I will own that I have been ambitious, too ambitious, and have been pleased to think that one so exalted as you are, one whose high position is so rife in the eyes of all men, should have taken pleasure in my company. I will confess to a foolish woman’s silly vanity in having wished to be known to be the friend of the Duke of Omnium. I am like the other moths that flutter near the light and have their wings burned. But I am wiser than they in this, that having been scorched, I know that I must keep my distance.

In Middlemarch, I found a passage that summed up the kind of woman I was writing about – not women who sought money but who were looking for a path that would take them into a bigger world.

Theresa’s passionate, ideal nature demanded an epic life: what were many-volumed romances of chivalry and the social conquests of a brilliant girl to her? Her flame quickly burned up that light fuel; and, fed from within, soared after some illimitable satisfaction, some object which would never justify weariness, which would reconcile self-despair with the rapturous consciousness of life beyond self.

To write the stories of the Sophia and Lewis Mumford, Valerie and Tom Eliot, and the other women in their lives, I traveled around England, went to Wales and France, interviewed dozens of people who knew the couples (including women who’d been at school with Valerie during World War II), discovered new material, and uncovered stories that they hoped would stay under wraps. I’ve also discovered how resourceful these women were in facing challenges that we still struggle with. Too Near the Flame has become a subversive study of the Cinderella myth, a blended narrative that is primarily about the interconnected lives of the Mumfords and Eliots but includes other stories and explores wider issues. It’s scheduled for publication in the autumn of 2024.

During the years I’ve been doing the research, I have also been writing and speaking about the women whose stories are central to the book. Information about #Thanksfortyping and Women and Leadership (the second edition of which includes my chapters on “Paths to Power” and a new one on “#MeToo and Its Impact”), and the 2021 Organization of American Historians panel “Three Loves” is below.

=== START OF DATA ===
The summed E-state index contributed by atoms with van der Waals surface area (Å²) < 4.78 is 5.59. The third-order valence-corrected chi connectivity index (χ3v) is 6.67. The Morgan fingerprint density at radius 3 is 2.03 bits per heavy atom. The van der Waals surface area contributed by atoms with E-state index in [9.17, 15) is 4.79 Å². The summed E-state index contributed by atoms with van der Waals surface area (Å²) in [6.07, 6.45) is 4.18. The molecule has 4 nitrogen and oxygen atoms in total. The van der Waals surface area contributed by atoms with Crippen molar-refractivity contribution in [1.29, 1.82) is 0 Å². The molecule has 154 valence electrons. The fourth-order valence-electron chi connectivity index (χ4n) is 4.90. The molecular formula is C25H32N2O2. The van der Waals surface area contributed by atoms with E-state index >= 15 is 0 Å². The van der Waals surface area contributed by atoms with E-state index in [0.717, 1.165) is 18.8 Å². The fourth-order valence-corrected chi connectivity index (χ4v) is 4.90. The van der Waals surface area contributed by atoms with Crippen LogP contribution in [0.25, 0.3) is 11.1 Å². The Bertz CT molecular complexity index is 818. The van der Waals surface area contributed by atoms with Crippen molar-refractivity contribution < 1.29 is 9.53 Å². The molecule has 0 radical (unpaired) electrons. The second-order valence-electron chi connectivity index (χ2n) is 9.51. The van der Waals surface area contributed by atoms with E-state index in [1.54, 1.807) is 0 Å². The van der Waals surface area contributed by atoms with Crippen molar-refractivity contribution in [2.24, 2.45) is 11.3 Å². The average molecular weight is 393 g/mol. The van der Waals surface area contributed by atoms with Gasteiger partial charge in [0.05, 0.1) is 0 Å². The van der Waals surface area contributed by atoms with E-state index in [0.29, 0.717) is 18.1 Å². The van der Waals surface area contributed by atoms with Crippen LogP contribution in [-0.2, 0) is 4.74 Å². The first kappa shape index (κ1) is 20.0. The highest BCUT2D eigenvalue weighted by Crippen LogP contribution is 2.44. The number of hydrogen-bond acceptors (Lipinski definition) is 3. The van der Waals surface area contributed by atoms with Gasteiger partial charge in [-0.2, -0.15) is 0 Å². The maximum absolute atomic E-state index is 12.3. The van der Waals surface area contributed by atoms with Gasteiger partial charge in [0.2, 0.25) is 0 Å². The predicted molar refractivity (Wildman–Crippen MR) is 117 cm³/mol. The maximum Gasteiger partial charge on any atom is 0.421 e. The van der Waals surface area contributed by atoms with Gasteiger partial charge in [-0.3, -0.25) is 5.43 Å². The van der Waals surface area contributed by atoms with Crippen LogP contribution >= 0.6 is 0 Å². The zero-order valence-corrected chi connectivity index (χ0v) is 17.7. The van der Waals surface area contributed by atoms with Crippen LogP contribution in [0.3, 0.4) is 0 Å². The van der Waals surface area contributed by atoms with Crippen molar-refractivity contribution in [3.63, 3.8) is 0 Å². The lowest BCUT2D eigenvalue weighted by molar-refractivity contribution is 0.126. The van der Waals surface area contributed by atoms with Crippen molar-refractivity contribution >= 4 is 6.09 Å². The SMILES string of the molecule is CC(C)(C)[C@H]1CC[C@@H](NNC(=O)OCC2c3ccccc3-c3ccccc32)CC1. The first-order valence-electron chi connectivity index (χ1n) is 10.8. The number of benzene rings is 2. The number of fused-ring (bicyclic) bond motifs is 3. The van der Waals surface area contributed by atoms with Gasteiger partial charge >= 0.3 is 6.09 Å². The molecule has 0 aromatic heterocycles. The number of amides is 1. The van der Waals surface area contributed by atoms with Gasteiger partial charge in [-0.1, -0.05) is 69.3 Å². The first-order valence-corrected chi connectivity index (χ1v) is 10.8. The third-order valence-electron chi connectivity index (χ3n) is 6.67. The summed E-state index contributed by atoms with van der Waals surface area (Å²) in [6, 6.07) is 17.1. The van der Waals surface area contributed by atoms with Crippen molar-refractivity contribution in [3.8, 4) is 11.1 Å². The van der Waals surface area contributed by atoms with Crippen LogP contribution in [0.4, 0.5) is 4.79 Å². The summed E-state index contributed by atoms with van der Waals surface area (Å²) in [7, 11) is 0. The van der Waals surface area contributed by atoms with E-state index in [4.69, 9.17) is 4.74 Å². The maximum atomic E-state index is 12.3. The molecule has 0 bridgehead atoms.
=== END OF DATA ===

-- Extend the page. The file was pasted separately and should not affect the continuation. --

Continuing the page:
Biographer Carl Rollyson hosts a popular podcast, “A Life in Biography.” This episode, he explains, is “A wide-ranging discussion with Karen Christensen, publisher and biographer, about libel, indemnity clauses, the widow Eliot and others widows and wives. Click here to listen.

Valerie Fletcher Eliot (1926-2012) was the much younger second wife of T. S. Eliot and guardian of his legacy for nearly 50 years. My memoir about working with her, “Dear Mrs Eliot,” was a cover story in the Guardian’s literary review . Here’s a response to a New Yorker article about the James Joyce estate that mentions me, and here is Valerie Eliot (1926-2012) [obituary] in the New York Times.

Sophia Wittenberg Mumford (1899-1997) was married to Lewis Mumford for nearly 70 years. Her obituary in the New York Times refers to the book about her life that she and I were working on, and the podcast “Sophia Mumford Talks about Working at The Dial in the 1920s” comes from one of the conversations we recorded in 1996.

T S Eliot’s Women

The January 2020 opening of T. S. Eliot’s love letters to Emily Hale was momentous for those who study Eliot. The #MeToo aspect of Eliot’s behavior has divided male and female scholars, and raised questions about Valerie Eliot’s actions before and after her husband’s death. I contributed a piece about being at Princeton on the opening day to the T. S. Eliot Annual. After the archives closed that first day, I stood in a dark hallway by the lockers with a reporter from The Times and told him what I suspected was Valerie Eliot’s role in writing the “I did not have sex with that woman” letter that Harvard had released at lunchtime. Here’s his article in The Times.